The creative director for Quest Festival, Mark Harris is one of the new breed of event planners based in Hanoi. Photo by Julie Vola

 

What brought you to Hanoi?

I was working full time in property for around ten years, but started to feel quite disillusioned. Vietnam had a reputation for authenticity and being less affected by tourism, and Hanoi in particular. I was also told the food was fantastic.

 

My partner at the time was managing a sheltered housing building and the day we found out she was paid less than call-centre staff was the day we decided to sell everything and leave. That was October 2009. The plan was to stay a year.

 

What was the nightlife scene like when you first arrived?

As a newcomer it seemed limited and hard to know where to go and when. There were some people running events, but Hanoi tends to go through peaks and troughs, and that time seemed to be quiet.

 

How did you come up with the idea for GingerWork?

After about three years [in Hanoi], I started organising private events with friends, then we began doing full club installations. Soon there were a few of us collaborating and a friend said that if I wanted to do it properly, I needed to give it a name. From when I was young I used to make crafty gifts and cards for people — I always wrote GingerWork on them. So I used that name.

 

How important is it to provide something that gets people away from spending all their time in bars and restaurants?

A lot of our events involve a bar, but it’s important to provide something other than just drinking. Hanoi’s music and art scene is generated on a grass roots level, so we all rely on each other to come up with ideas and make projects happen. Not just to enjoy but to create space where people can meet, exchange ideas and grow the scene.

 

You’ve been involved in Quest since it first started. How difficult is it to put such a festival together?

It’s hard to believe how far we have come from the first night with 250 people and a sound system. It has without doubt been the most challenging project I have ever been involved in. However, we have always managed to make it happen and there are very few regrets — each festival has been a step forward and a huge learning curve.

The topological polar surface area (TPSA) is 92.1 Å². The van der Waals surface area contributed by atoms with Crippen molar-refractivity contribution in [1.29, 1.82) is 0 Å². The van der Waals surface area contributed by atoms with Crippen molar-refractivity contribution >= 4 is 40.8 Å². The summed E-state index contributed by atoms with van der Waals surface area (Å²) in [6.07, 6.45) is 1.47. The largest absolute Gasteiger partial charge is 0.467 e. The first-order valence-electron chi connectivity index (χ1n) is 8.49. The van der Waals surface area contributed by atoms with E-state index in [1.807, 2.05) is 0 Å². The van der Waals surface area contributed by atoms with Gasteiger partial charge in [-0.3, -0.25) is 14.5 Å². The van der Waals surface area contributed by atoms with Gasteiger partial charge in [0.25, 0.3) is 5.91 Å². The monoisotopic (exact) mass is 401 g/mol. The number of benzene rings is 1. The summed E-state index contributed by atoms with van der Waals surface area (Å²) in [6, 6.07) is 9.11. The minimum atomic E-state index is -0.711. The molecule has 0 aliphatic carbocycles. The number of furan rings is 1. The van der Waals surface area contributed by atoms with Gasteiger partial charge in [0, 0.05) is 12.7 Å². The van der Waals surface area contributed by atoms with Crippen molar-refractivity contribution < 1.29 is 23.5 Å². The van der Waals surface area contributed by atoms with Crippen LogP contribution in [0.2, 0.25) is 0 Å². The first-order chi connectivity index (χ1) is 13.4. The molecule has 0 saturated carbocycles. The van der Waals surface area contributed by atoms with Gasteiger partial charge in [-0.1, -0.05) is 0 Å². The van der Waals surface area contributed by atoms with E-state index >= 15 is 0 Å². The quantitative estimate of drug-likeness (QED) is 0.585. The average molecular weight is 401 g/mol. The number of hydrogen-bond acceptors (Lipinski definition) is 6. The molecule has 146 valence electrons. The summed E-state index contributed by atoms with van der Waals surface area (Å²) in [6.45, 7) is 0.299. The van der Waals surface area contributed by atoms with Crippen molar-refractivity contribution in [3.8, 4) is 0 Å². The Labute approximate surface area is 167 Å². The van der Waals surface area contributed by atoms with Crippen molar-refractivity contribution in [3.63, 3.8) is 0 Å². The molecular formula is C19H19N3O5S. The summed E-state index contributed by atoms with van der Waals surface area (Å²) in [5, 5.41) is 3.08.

There is no way we could have achieved what we have without the super human levels of enthusiasm and contribution from everyone who has been part of the teams each year. The hardest part is the sheer volume of time it takes to bring the festival together.

 

As an event planner, what are the main hurdles you have to cross to get things done?

Aside from the physicality of just trying to get everything together and set up, the main hurdle is curation.

 

Personally it’s about making the right decisions and learning to empower people. The key is knowing [when to listen] and to allow people to develop their ideas with a clear brief. In short, to extricate yourself from the mechanics and work efficiently with your team. There are two main barriers to this — one is that I am hands on. The second is budget. The budgets we work with here are relatively low.

 

How difficult is it to get the Hanoi public to pay to go to quality events? Is this changing?

It is quite hard, there is most definitely a disconnect between perception and reality in terms of what it costs to run a quality event.

 

We try to keep prices affordable, foremost the Vietnamese audience. We always offer early bird prices for Quest and Hanoi-based events. One issue is we have always tried to offer a full programme of performance, however Hanoi is an early night city full of late night people, so people often arrive late. This lowers the incentive of a venue to support a fuller programme.

 

What has been your most memorable event?

The first two GingerWork events — an Alice in Wonderland-inspired party with theatre and an indoor forest, and the Carnival of the Dead at Halloween where we were full at 8pm. Both of these were working with Camille Picquart, Marine Billet and Dana Peterson from Full Circle Studios.

 

Also the improvised private parties and the installations we did for Picnik Electronic. These smaller projects, just done for fun, have always felt special.

 

What are the main changes you’ve seen in Hanoi’s nightlife since you’ve been living in Vietnam?

An increasing variety of projects are running and the community is really connected and sharing inspiration. It seems we attract more people every year, and a high proportion are incredibly talented.

 

We are also seeing far more Vietnamese-run projects and collaborations. Vietnamese artists are developing their craft very quickly.

 

What needs to be improved?

We need more venues to work with and better equipment. A variety of musical styles is important as Hanoi tends to go through waves where there is a lot of one genre. The main thing is a clear platform with advice and terms from venues to allow innovators to achieve their ideas. That said, I think Hanoi is pretty awesome as it is.

 

The next Quest Festival takes place from Nov. 4 to Nov. 6 at Son Tinh Camp, Ba Vi, Hanoi. For more info click on questfestival.net

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